Red Bank Elementary “Stream Team” Gets To Work On Erosion

Tuesday, October 3, 2017

A partnership with TenneSEA (Tennessee Student Environmental Alliance) and the Tennessee Department of Environment and Conservation (TDEC), will give fifth graders at Red Bank Elementary a once-in-a-lifetime opportunity to learn about science.

TDEC presented TenneSEA with a check for $78,500 today for its efforts to restore the Mountain Creek Watershed. The project includes developing an award program for watershed friendly homes and businesses, installing Green Infrastructure at a home and church, and working with partners to plan protection for the upper reaches of the Mountain Creek Watershed. The ultimate goal is a cleaner Mountain Creek and a more involved public who takes even better care of it. Education is essential in the process, both within the communities and through the schools.

TenneSEA is the local arm of Caribbean SEA, a Chattanooga-based environmental organization that collaborates with communities to teach children about their connection with nature and empower them to become environmental leaders who make changes from within. They are a grassroots organization working within communities to help improve the water. Their goal is to start with education and proceed to taking positive action for the watershed.

TenneSEA focuses on watershed and stormwater education and installation of Green Infrastructure as well as utilizing water monitoring volunteers, the community based Stream Team members, to keep watch on the quality of the streams. TenneSEA provides resources for educators, students in grades K-12, and also collaborates with universities. Caribbean SEA Executive Director Mary Beth Sutton loves working with the students at Red Bank. “After helping connect the teachers and students to the creek, the students now call it “their creek” and are passionate about taking care of it.”

The Red Bank Elementary School Stream Team is playing an integral role in the process. The fifth grade students had to apply for a position on the stream when they were fourth graders. While they have spent part of their time learning more about Mountain Creek, part of their job is battling stream bank erosion. The Stream Team learned the engineering design process with TenneSEA educators and have been challenged to imagine solutions to the stream bank erosion next to the school. As Ms. Sutton said, “Our Stream Team will present their ideas for stabilizing the stream bank to our TenneSEA team and our community volunteers from Propex, Wright Brothers and Chattanooga Engineering Group.  Then they will learn how to take engineering design into action! We plan to have the stream bank stabilized before the end of the school year.”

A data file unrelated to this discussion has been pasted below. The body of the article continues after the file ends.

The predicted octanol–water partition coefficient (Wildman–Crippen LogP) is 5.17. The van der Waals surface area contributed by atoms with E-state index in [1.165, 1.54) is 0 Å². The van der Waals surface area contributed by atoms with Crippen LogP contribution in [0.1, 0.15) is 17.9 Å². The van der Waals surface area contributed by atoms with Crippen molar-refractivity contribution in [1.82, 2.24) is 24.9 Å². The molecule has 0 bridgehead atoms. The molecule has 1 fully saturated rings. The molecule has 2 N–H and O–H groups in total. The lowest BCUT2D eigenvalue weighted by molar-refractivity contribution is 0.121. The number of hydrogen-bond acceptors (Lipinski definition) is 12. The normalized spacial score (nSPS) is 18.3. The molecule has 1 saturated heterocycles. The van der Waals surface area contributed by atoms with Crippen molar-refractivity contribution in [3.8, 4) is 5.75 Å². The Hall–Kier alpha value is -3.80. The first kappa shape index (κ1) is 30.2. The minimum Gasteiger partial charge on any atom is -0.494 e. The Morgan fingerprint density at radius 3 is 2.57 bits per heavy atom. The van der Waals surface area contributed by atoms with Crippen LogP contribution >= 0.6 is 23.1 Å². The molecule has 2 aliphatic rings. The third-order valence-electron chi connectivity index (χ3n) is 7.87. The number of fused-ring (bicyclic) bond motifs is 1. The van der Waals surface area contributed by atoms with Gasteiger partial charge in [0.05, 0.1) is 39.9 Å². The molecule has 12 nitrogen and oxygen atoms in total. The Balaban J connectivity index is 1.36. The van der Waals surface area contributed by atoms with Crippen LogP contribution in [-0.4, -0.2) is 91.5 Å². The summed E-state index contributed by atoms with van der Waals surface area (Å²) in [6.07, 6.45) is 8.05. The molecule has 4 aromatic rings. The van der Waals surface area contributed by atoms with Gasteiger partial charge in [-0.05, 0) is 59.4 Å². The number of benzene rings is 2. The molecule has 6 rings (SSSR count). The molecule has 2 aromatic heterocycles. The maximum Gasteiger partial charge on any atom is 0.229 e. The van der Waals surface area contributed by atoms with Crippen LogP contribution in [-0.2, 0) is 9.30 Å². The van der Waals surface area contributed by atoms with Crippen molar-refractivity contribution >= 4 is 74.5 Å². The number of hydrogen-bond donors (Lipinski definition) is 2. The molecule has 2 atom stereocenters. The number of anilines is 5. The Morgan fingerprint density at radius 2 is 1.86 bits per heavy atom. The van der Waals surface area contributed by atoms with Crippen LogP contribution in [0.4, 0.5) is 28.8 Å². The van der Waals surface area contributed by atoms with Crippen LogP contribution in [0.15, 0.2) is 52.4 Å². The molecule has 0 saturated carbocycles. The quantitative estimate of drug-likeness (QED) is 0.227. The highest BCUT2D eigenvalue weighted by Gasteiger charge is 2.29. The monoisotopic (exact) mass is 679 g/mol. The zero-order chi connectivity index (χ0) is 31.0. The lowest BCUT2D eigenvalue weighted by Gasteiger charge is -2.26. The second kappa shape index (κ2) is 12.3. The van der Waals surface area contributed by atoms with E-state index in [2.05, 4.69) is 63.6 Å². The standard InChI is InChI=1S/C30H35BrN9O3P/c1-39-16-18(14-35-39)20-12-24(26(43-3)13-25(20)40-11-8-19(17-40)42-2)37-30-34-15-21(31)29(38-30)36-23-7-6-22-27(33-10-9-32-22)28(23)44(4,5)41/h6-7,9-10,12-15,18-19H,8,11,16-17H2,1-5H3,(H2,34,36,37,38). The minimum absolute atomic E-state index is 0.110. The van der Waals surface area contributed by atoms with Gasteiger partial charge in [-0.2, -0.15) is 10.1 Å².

Red Bank Elementary Principal Haley Brown is thrilled her students have the opportunity to take on such a worth-while cause, right in their own backyard. “At RBES, we strive to facilitate real-world learning for our students on a daily basis and to give them experiences that will allow them to find something in their life that they are passionate about. This project accomplishes both of these goals. Our STREAM Team students are committed to solving this real-world problem because it involves their creek and they are excited about the opportunity to present their solutions,” said Ms. Brown.

TDEC Deputy Commissioner Dr. Shari Meghreblian said this effort is just one example of the good work being done to improve this watershed and others across Tennessee. “We were very impressed with the Tennessee Student Alliance’s proposal to create a program that would award homeowners and business owners for their efforts to improve the Mountain Creek Watershed. Getting others involved expands our reach and helps improve watersheds across Tennessee,” said Dr. Meghreblian.

The project is slated for two years, with a program launch for the award system slated for late fall or winter. Integrating the creativity and intelligence of our young people with the actions led by community volunteers makes for a great way to solve our community’s problems. 



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